Branka swam over 5km and was finally rescued by kayakers who just happened to be on the river downstream. She was given CPR on the bank and rushed to hospital in a coma. Sadly, I received news a couple of weeks ago that she did not make it. My thoughts are with all her friends, family and team-mates; this must be an extremely difficult time for you.
The following day a vote was held whether to continue the competition and with the majority of teams in favour, the event carried on. However, all GB teams pulled out of the competition; along with a few other nations.
This was a tragic incident and what makes it so sad is that it was totally unnecessary and totally avoidable. So many mistakes were made and simple preventative measures not taken. I can only hope that the right lessons are learnt from this horrible event to ensure that the same mistakes are never made again.
Rest In Peace Branka.
For the past month or so I have been off swanning about the continent going paddling, rafting, competing and coaching. It’s a hard life… To make sure I don’t bore you all with too much whittering at once, I am going to split my blogging into bite-size posts of roughly a week each.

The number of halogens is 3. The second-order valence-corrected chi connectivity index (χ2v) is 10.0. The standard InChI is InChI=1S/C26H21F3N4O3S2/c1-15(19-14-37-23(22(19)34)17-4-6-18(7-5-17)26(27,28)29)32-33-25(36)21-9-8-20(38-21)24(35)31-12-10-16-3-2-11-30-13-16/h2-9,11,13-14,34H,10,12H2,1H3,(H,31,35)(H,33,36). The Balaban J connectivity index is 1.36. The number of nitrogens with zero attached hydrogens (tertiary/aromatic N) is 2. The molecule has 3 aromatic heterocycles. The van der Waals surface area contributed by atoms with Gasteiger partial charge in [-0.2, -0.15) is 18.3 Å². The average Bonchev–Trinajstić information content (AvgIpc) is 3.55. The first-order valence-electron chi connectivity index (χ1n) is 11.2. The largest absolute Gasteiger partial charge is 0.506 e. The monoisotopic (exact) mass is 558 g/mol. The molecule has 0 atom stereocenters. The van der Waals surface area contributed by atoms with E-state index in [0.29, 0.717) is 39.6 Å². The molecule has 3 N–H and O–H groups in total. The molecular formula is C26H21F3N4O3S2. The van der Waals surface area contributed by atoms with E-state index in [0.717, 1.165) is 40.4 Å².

We start our exciting adventures in Val Sesia, North-West Italy. Well, actually the adventure really began by chugging across 7 countries, with a few closed mountain passes and long motorway queues to tackle along the way – but after a mere 45 hours on the road(!), we arrived at Campertogno.
We joined a plethora of British paddlers to enjoy some good water levels in the baking hot sunshine, with tasty ice cream and good wine to make it a true Italian experience.
A week of top notch paddling on classics such as the Egua, Lower Semenza, Mastalone, Sorba, Gronda and the many sections of the Sesia passed. We were too busy paddling to take any photos – in fact the only evidence we have of our paddling that week are a couple of grainy photos of the bottom drop of the Gronda!
Committed to proving to everyone that we really did do some boating, Fran selflessly threw herself at a rock to produce a stonkin’ bruise as further evidence!
The week seemed to come to an end all too soon and as we saddled up for the next part of our adventures we were quite sad to be leaving; but as soon as we were trundling through the spectacular valleys of the Dolomites, any melancholy was replaced with tingling excitement and anticipation for the week ahead…
I realise that it has been some time since I updated this blog. That’s partly because I have been putting most of my recent adventures on the FlowFree blog; but also because I have been too busy doing stuff to write about doing stuff!
If you want executive summary: